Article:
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Evacuation of New-York-Washington enters the City His
Reception- Takes leave of his brother Officers, and proceeds Homeward-Contrast of his situation now and at the time he passed through New-Jersey retreating before the Enemy --Delivers his Accounts to the Auditor-general—Remarks on them-Affecting Ceremony of resigning his CommissionAddress of Washington, and Reply of the President of Con. gress-Reflections on the occasion.
On the twenty-fifth day of November, 1782, the British evacuated New-York, of which they had kept possession ever since the year 1776, and a detachment of American forces marched into the city. Washington soon after made his entry, attended by a great number of civil officers and citizens, where he was received with enthusiastic and grateful demonstrations of welcome. The war being ended and the revolution accomplished, he was now about to depart for that home from which he had so long been estranged. From the period of his taking the command of the American
army, it is believed he had never visited Mount Vernon; and without doubt, the toils, hardships, and anxieties he had endured through the whole course of that long absence had doubly endeared it to his recollection.
One ceremony remained to be performed before he finally sought the retirement he loved. It was to take leave of his old companions in arms, perhaps for ever. On the fourth of December, at twelve o'clock, they assembled, by his request, at the hotel in which he lodged, where in a few minutes they were met by their venerated chief. Few words passed, for their hearts were too full to speak. Washington filled a glass of wine, turned to his old fellow-soldiers, and, in a voice almost choked with his emotions, addressed them in these noble and affecting words : “With a heart full of love and gratitude, I now take leave of you. 1 most devoutly wish that your latter days may be as prosperous and happy as your former ones have been glorious and honourable.” Having pledged himself to them all, he added-"I cannot come to each of you to take my leave, but shall be obliged if each of you would come and take me by the hand." The first that
came was General Knox, who received the pressure of his hand in silence, and in silence returned it. He exchanged an embrace with his old friend and commander, and was followed, one by one, by each of the officers present, who returned the pressure of the hand and the cordial embrace without uttering a single word. I have heard some of the old remnants of the good days of honest patriotism, who partook of this affecting ceremony, attempt to describe it; but though more than thirty years had then passed away, they never spoke of it without melting into tears. They said it was like a good patriarch taking leave of his children, and going on a long journey from whence he might return no more.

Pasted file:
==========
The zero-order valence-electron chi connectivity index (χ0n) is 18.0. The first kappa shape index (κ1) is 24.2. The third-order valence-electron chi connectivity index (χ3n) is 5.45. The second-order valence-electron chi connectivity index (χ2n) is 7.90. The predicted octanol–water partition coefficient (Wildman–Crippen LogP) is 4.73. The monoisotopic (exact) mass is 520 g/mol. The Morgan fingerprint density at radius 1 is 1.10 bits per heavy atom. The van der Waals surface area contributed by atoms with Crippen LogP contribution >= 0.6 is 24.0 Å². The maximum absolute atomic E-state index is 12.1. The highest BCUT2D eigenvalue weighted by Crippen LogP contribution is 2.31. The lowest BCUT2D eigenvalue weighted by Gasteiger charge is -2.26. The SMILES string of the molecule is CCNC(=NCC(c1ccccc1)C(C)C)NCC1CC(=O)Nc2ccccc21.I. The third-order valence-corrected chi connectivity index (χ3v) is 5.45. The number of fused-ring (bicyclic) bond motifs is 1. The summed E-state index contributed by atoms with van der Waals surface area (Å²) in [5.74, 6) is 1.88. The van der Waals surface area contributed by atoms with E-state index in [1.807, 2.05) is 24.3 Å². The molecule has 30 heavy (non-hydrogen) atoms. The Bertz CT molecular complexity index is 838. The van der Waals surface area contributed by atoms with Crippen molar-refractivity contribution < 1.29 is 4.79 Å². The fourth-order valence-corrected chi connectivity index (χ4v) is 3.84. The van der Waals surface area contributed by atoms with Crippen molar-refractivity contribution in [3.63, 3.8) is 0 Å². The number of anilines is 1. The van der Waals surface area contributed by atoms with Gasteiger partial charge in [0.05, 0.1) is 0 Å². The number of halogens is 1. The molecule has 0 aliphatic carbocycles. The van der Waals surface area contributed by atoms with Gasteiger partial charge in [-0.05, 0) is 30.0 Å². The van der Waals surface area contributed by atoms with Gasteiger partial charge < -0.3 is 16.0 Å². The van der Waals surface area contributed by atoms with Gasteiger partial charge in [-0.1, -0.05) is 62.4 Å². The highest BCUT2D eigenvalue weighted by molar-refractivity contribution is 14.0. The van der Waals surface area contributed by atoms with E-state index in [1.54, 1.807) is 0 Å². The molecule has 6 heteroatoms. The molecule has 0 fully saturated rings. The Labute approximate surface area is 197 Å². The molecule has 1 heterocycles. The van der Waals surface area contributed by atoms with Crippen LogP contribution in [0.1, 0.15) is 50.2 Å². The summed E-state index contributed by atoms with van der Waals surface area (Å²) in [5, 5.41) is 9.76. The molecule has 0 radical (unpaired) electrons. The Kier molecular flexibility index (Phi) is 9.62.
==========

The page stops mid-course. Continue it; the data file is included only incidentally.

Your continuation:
When the last pressure of the hand, and the last embrace was given and received, Washington left the room, followed by a solemn procession of his officers. In dead silence he proceeded to Whitehall, where a barge was in waiting to take him across the river-entered it, and waving his hat, took a final leave. The farewell was received, and returned as it was given, in solemn silence: the general was rowed away; and the procession returned to the place whence it departed, as if coming from the funeral of a beloved parent.
From New-York Washington proceeded onward to Annapolis, in Maryland, where Congress was then assembled, for the purpose of resigning his command.
His progress was everywhere hailed by testimonials of the gratitude and veneration of the people, more affecting and sincere than ever accompanied a conqueror returning from the subjugation of nations. He was received and greeted, not as the destroyer, but the preserver; and there was mingled in these outpourings of national feeling, whatever could give value and dignity to such demonstrations. He was about to become a private citizen, his favour or his influence could no longer be of consequence to any individual; and the sentiment with which he was everywhere cheered, was not that of the hope of future benefits, but gratitude for past services. No selfish feeling mingled in the universal chorus; and it was now that he received, not only the fruition of past toils, but the foretaste of the immortality to come. His virtues, his services, and his sufferings in the cause of mankind, were here rewarded by the noblest of all diadems, the crown of a nation's gratitude.
How different his journey now, accompanied as he was by the applauses of a grateful people, and the consciousness of deserving them, from his painful situation when, only a few years before, he passed over this same ground, with the almost hopeless fortunes of a nation on his shoulders, a superior enemy tracking his path, and difficulties and disasters surrounding him on every side. Yet even in that extremity, he was sustained by those imperishable pillars that always support the edifice of piety and virtue—the consciousness of a just cause, an honest heart, and the blessing of Heaven. Under such auspices no man ought ever to despair.
When Washington accepted the appointment of commander-in-chief of the American armies, it was with a condition that his emoluments should be strictly limited to his actual expenses. He consequently served during the whole war without pay, and now, in passing through Philadelphia, rendered in his accounts, exhibiting a sum which may serve as a lasting example to his successors.
I have now before me a fac